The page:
Debunker's Argumentative Analysis

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The evolutionary story suggests that our moral beliefs evolved organically to select for what would keep a community alive. That our morals do not approach an objective truth, but are merely adaptively fit. This lends to an argument that since we are not evolved to know the truth, our morals may be totally invalid, and so we cannot rationally believe them.
This argument that we cannot trust our morals is flawed. The debunker claims that since evolution selects for fitness rather than moral truth, we cannot trust our moral beliefs to be objective, and that we must require a Good Reason to back up all our moral beliefs. This not only knocks out moral realism, or at least leaves it crippled and ineffective, but also leads down the road to pure
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As much as debunkers claim that evolution is not a Good Reason to believe in moral positions, it is also not a Good Reason to disbelieve them either. Who is to say that true moral beliefs are not what is most fit? Would it not make sense for objective morality to have characteristics that would aid in the survival of a community? Sure, evolution is bound to get off track a little bit, but here we must focus on degrees of reason. We must assume our beliefs are innocent until proven guilty by Good Reason, and that most of our beliefs are probably close enough to the truth, otherwise they would not have aided in the survival and been selected for by evolution. The best argument against moral realism does not even need evolution to make us rightfully worry, but the inclusion of evolution weakens the argument, leading to skepticism again. Our disposition to make a distinction without a difference is a serious moral dilemma, but has no bearing on the current discussion since we are addressing the problem of evolution in relation to realism. The problem here is not in the content of the argument itself, but in the very …show more content…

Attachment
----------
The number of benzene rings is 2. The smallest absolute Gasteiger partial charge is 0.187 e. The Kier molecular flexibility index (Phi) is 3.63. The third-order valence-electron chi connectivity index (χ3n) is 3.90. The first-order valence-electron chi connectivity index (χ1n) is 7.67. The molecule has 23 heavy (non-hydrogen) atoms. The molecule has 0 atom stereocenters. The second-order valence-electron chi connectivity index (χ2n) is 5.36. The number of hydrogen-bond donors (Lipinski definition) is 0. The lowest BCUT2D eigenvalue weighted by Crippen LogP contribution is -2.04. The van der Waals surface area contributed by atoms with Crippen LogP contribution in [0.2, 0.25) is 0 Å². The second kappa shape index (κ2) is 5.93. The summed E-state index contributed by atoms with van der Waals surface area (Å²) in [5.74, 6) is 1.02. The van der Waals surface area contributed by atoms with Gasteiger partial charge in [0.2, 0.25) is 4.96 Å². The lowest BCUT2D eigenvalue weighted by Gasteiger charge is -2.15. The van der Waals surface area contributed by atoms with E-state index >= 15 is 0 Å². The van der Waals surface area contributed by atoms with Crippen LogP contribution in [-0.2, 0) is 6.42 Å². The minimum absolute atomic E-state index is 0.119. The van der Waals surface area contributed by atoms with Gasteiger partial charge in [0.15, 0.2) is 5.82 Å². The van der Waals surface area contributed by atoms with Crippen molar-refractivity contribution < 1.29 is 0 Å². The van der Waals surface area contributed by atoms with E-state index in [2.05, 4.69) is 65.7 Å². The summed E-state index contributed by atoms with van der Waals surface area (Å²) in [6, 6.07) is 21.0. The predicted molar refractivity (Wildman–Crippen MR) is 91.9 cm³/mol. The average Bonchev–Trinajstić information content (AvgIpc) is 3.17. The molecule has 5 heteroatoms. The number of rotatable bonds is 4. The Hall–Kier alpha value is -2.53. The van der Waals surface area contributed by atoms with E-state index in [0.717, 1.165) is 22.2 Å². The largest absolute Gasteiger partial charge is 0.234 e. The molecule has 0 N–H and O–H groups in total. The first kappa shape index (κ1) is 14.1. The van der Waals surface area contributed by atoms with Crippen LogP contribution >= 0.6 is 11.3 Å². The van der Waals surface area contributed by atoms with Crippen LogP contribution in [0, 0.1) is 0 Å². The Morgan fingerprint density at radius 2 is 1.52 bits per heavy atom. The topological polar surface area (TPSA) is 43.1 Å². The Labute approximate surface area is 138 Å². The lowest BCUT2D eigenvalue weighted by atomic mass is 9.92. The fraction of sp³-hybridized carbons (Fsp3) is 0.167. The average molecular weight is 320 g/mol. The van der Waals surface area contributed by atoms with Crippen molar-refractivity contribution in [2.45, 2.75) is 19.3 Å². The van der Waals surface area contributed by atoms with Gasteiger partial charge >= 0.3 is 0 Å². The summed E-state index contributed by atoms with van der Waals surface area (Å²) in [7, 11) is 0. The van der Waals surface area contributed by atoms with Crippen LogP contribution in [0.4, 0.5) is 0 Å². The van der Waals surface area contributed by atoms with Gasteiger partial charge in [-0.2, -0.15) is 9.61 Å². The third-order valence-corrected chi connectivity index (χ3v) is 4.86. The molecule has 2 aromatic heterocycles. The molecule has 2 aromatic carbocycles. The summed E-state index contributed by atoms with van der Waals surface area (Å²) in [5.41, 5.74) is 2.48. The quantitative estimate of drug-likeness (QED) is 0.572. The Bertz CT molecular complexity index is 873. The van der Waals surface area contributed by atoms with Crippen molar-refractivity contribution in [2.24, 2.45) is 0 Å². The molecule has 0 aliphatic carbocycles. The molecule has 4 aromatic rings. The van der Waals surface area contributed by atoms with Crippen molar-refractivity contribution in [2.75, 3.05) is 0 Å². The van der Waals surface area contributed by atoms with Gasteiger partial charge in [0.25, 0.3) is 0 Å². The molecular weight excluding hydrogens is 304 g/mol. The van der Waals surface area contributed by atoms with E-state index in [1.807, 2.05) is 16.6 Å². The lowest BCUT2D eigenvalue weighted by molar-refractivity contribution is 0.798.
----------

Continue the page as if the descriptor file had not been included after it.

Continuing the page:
She states that if one is to properly persuade anyone, they must do so from a close proximity to their opposition’s beliefs. A small correction to one belief set is still supported by accepting truth, whereas a major paradigm shift is less likely to hold up in from the opposition’s standpoint. This seems to be a pretty basic debate strategy, but suggests a fundamental flaw in the current argumentative tactics. It seems easy to pick a topic wildly different from your own, and shoot holes in it from your perspective, but those on the other side may not accept the arguments that do so, and may fire back in kind, leaving both parties going nowhere, but when one approaches from the same viewpoint, and carefully audits a path, suggesting small adjustments, it is a lot easier to come to a consensus. Here is the major problem with the evolutionary debunkers. They come to realism from an antagonistic perspective, not accepting any functional objective system, and trying to shoot down the framework they are working within rather than trying to improve upon it. An evolutionary theorist needs to be building up a theory that fits well within the evolutionary story rather than trying to break down a foundation by applying their new

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